Futures & Commodities

BullionVault: Buyers flock to gold on the dip

Gold: 'People continue to buy on dips'

Despite precipitous drops in the price of gold since 1978, private investor sentiment towards the commodity remains strong, with buyers outnumbering sellers by two to one, according to BullionVault, the online gold and silver exchange.

Adrian Ash, who is head of research at BullionVault, said that users took advantage of the worst November for the dollar price of gold for 35 years and grew their holdings.

(Read more: Gold settles near five-month low on taper worries)

He told CNBC: "Our client base has continued to increase so there continues to be, and I think that's because of the lessons of the last five years, gold as an insurance policy; gold as something for private investors to look at as being a hedge."

BullionVault's Gold Investor Index is a sentiment indicator of the 50,000 people who use its gold and silver exchange online.

November concluded the strongest three-month run on its index since June, when the sharpest quarterly drop in prices since 1983 saw private investor interest surge in physical gold. Ash said that customers have bought back 60 percent of the gold sold off between April and June.

(Read more: China gold consumption set to cool in 2014)

India was until recently the biggest consumer of gold, but has been overtaken by China, according to the World Gold Council. Net gold imports to China remain strong, but Ash said that there was still an important lesson to learn from 2013, which has been a difficult year for the previous metal.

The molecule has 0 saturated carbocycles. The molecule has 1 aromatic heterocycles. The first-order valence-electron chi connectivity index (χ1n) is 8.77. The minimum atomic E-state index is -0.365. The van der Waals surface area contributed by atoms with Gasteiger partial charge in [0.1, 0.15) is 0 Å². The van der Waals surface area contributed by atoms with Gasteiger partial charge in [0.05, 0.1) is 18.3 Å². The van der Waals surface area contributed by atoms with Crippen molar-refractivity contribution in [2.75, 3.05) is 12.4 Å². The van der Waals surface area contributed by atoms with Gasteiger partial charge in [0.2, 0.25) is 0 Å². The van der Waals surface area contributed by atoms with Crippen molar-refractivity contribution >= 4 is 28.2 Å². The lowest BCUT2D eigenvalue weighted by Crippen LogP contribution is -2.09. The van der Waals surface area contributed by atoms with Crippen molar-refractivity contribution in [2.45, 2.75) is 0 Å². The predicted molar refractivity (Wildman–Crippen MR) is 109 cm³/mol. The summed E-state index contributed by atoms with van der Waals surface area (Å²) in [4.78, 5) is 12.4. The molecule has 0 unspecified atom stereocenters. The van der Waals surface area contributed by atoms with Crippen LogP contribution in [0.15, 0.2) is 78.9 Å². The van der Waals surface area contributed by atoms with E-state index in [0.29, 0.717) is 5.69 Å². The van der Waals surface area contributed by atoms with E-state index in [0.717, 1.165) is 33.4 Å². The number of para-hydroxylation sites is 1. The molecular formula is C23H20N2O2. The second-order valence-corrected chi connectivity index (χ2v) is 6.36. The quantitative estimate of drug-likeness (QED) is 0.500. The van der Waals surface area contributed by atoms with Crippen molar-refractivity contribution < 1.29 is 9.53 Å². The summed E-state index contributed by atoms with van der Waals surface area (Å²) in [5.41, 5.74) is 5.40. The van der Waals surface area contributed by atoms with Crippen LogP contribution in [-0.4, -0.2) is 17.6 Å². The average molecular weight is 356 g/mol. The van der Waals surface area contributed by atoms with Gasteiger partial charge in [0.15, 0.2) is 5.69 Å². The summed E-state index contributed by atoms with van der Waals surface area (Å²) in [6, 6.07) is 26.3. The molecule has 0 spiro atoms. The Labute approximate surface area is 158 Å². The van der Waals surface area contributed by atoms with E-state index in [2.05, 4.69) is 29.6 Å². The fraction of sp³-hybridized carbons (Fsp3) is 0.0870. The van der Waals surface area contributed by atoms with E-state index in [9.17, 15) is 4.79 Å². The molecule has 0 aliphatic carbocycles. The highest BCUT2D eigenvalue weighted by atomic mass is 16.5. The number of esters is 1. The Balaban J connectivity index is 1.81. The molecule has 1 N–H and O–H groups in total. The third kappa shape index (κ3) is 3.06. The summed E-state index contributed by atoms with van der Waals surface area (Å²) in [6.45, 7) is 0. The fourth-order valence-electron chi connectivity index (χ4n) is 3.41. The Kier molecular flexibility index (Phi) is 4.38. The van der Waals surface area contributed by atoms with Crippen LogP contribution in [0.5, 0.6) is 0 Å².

"A big lesson for 2013 for anyone involved in the gold market is that whilst Chinese demand has been phenomenal by any measure this year, it obviously hasn't outweighed the impact on prices of what's happened from Western real money allocations," Ash said.

(Read more: Gold suffers worst November since 1978)

Ash said that the end of quantitative easing (QE) was still a worry for what its effect on the gold price would be, and said that it was real interest rates that moved gold in the long term and that dollar strength was not what was hurting the gold price.

"We haven't seen the final outcome of what QE does yet and I don't think we've seen anything about what it does when it gets removed," he said. "Definitely though, it is about real interest rates. That's what really moves gold long term. If you're getting strong yield on U.S. Treasurys then obviously investment in gold is going to be less urgent for you."